Readers Write About Symbian, OS X and the iPhone
Responding to Origins: Why the iPhone is ARM, and isn't Symbian, sources from Sweden and Finland offer a revealing look inside Symbian development and how the OS is regarded at Nokia, and what that means for development on the iPhone.
One developer writes, “In most regards, Symbian's reputation as a modern, robust, stable and advanced OS for smartphones is not well deserved. Sure, Symbian works, it has a very long feature list, and it's probably even the best smartphone OS available today.  But it's mostly because the competition is pathetic than anything else.
“I have a done several Symbian projects and have a thorough knowledge and low-level understanding of Symbian. And I just hate it. It's a very bad and uninspiring OS even from a programmers point of view.”
Nokia’s POS/OS
Sources close to Nokia say that Symbian is secretly regarded inside the company--even among high level senior executives--as a "piece-of-shit-OS," explaining that “Finnish people usually have a very coarse language.”
A Symbian developer explains, “Nokia is more or less stuck with Symbian since it doesn't have the competence nor the time to make a new OS from the ground up. Its only alternative, in practice, is to go Linux, which it is of course experimenting with, but it's still not an easy path to go.
The Three Symbians
“That's one of the reasons why Nokia is investing so much in the S60 middleware used on top of Symbian. S60 is so large and complex today, that I would regard S60 an OS itself, with Symbian as the kernel. It gives Nokia more control to add and change things on its own.
“Sony Ericsson, as one of the other large Symbian owners and licensee, just bought UIQ in November last year to get control of its own flavor of Symbian. UIQ is quite similar to Nokia's S60 and should also be regarded as its own OS with Symbian as the kernel.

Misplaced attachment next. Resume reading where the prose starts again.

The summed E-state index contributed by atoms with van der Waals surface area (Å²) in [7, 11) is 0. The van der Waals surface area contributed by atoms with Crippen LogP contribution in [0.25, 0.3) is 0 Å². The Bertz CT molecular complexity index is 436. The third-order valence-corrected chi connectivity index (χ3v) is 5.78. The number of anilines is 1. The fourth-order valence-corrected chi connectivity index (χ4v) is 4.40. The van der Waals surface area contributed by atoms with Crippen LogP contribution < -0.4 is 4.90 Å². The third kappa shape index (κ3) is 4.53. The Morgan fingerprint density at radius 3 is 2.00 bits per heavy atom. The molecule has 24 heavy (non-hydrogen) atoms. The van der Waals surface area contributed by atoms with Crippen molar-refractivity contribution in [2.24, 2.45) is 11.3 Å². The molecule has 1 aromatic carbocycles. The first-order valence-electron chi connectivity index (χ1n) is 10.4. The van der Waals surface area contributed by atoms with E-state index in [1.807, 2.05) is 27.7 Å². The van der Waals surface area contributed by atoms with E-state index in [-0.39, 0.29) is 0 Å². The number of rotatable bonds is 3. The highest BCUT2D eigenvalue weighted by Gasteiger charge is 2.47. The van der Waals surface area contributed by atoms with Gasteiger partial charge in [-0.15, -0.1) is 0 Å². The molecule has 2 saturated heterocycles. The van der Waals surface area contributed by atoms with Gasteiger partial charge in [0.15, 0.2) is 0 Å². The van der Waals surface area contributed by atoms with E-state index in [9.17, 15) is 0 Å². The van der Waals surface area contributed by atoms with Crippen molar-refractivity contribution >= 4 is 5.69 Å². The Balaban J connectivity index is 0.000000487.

“From one point of view, there are no ‘Symbian’ phones in the market, but rather three incompatible and diverging OSs: NTT DoCoMo's Symbian MOAP for Asia, Nokia’s Symbian S60, and Sony Ericsson’s Symbian UIQ. 
“To make it even worse from a third party developer's point of view, Nokia and Symbian made the new S60 version 3 binary incompatible to previous versions of S60. So none of your old Symbian apps will work on any new phones (i.e. if you actually bought any :-).
“And of course UIQ has never been source code nor binary compatible with S60. But still you get the impression from analysts and media that ‘Symbian is one stable OS.
Symbian Signed
“For S60 version 3, they have introduced a new security model where it's necessary to sign all apps with VeriSign to even get them to run. Something that costs several hundreds of dollars per year, just for the certificates, and makes shareware and hobby programming almost impossible from now on.
“Some operators are requiring the phones to be locked for any apps not carrying a ‘Symbian Signed’ certificate. Which means, you have to pay for a certification process where you are checked by Symbian, why you developed the application and why you want to use certain capabilities on the phone, e.g. read and store user data, using the telephony APIs, or the WIFI capabilities etc.
“All in the name of security, but of course it will be very tough to make programs, independently, that use functionality that's not in the interest of the operators, such as non-operator controlled Voice over IP. 
“So much for independently third-party software development on Symbian compared to the ‘closed’ model used on iPhone. In practice the difference is not that big. Apple will, of course, allow close partners to develop apps like they do with iPod Games today.
Symbian Design Issues
“When it comes to the myth of Symbian being a modern and robust OS, I have several objections. Symbian is severely limited by design decisions made in the beginning of '90. The design decisions were maybe okay at that point in time, when the target was Psion's EPOC and EPOC32-based Series 3 & 5 with extreme memory and resource constraints compared with today's devices.